Interview: Professor Mike McGuirk on How Brandwatch For Students is Used in His Classroom
By Olivia SwainSep 6
Published August 23rd 2017
Sitting down to take a sip of ice cold beer as the sun sets on a balmy summer’s evening is one of life’s simple pleasures.
There’s nothing more refreshing than a hearty mix of hops, yeast and grain to help you unwind after an action-packed day at the office, and taking time to enjoy your grog can certainly help you switch off.
Moreover, I’ve agreed to write an article on ‘lager than life’ video marketing strategies so, technically, getting a little tipsy here counts as research. (A tax deductible business expense, surely?)
I left my role as a BBC documentary filmmaker in 2005, seeing an online opportunity that happened to coincide with the launch of YouTube.
Ever since, there’s been steady progress and keen adoption of branded video content, but as smartphones, 4G data and social media become increasingly universal, the recent explosion of digital video has taken even me by surprise.
There’s no doubt the medium of moving pictures is taking over the Internet, but if you want to cut through the noise it’s imperative to have a clearly defined marketing strategy.
To give you some inspiration, here’s a couple of intoxicating campaigns that have left audiences feeling decidedly merry:
Heineken’s ‘World’s Apart’ campaign brought together people of opposing views, and sat them down to discuss their differences over a beer.
The result was a moving film that resonates on an emotional level, cutting to the core of humanity to show how we have more in common than we might sometimes think.
The social experiment has racked-up 13.5 million YouTube views in three months, not to mention millions of social media comments and international column inches.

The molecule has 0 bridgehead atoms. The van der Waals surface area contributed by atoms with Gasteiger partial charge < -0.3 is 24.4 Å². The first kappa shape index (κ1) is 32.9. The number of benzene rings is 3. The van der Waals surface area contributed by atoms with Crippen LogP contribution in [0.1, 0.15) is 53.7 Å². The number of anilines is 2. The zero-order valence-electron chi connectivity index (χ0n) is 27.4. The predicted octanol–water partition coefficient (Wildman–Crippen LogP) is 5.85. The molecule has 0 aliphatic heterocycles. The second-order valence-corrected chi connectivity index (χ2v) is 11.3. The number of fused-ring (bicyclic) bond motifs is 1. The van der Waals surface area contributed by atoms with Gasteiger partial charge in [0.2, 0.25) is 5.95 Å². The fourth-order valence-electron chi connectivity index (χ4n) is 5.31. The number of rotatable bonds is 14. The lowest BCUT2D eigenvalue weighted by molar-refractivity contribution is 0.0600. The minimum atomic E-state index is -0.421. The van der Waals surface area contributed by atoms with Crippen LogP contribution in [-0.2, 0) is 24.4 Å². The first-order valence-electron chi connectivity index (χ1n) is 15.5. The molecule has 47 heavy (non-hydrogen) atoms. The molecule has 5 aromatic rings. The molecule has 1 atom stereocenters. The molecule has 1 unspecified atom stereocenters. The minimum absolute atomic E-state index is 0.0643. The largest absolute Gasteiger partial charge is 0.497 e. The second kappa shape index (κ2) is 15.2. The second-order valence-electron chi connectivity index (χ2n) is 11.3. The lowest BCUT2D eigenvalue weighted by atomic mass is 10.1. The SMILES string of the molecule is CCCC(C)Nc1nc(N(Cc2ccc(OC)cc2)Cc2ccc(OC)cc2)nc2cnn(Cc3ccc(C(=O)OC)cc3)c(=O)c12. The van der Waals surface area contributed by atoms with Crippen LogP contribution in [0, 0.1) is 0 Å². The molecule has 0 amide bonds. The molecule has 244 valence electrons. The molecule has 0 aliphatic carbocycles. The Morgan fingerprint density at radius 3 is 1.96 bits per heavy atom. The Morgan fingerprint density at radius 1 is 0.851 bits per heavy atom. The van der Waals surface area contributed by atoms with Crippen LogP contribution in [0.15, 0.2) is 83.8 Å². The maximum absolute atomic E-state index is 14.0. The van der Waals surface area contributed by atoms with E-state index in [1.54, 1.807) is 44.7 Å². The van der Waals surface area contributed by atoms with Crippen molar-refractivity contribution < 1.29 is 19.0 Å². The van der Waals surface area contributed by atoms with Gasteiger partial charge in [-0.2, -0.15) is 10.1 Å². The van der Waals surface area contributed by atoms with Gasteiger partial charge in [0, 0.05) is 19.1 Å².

Here’s just a glimpse of what the Twittersphere has said:
— Heather (@heather_patts) May 24, 2017
— Gary (EdinBlogger) (@EdinBlogger) May 20, 2017
— BE RELEVANT (@1da_london) May 18, 2017
One of the agencies behind the film, Edelman UK, won two Bronze awards at the 2017 Cannes Lions Festival of Creativity, getting the nod in both the ‘Brand Voice and Strategic Storytelling’ and ‘Business Citizenship/Corporate Responsibility’ categories.
It’s easy to see why it’s gone down so well, especially in a world divided by such politically tumultuous times.
I’ve previously written about the need for emotional storytelling in advertising, and this one certainly pulls on the heartstrings, giving hope that people who are seemingly ‘worlds apart’ can resolve their differences to create a more inclusive society.
It gets you thinking, and the message of having a chat over a Heineken comes across as very authentic.
Furthermore, it seems to be working for the brand, as Heineken announced a 5.7% rise in year-on-year profits for the first half of 2017 – way ahead of expectations.
It goes to show that putting purpose above aspirational imagery can pay dividends, connecting on a deeper level than mainstream content that sometimes blurs into the background and is immediately skipped.
Again, a novel approach to online advertising, whereby the product is in many ways a by-product of the ‘hero’ content, which in this case is a 16-minute short film about love, ambition, and friendship.
Encapsulating all the hallmarks of a Hollywood movie, there is only one clink of Estrella bottles in the whole film, and, although characters are either drinking or holding bottles in a number of scenes, the focus is very much on the narrative.
In fact, if you were to watch without knowledge of it being produced by the brewer, there’s a good chance you wouldn’t notice the branding at all.
The bilingual version has received a few hundred thousand YouTube views, but the straight Spanish recording (with Peter Dinklage’s voice dubbed over) has been watched over 8 million times in just over six weeks.
Impressive stats that mainstream ads could only ever dream of achieving.
Both Heineken and Estrella shy away from traditional ‘BUY THIS NOW’ messaging, and instead focus on producing something of a more refined quality.
The happy side effect, of course, is that consumers look favourably upon their brands, due to the value exchange at play.
As a long-time advocate for the power of video, I’ve been heartened to see it come to the fore in recent years, with 85% of video marketers seeing positive ROI.
However, in a crowded marketplace, it’s vital to up your game in order to cut through, which is why I expect to see more companies following the lead of Heineken and Estrella.
I’ll drink to that. Cheers!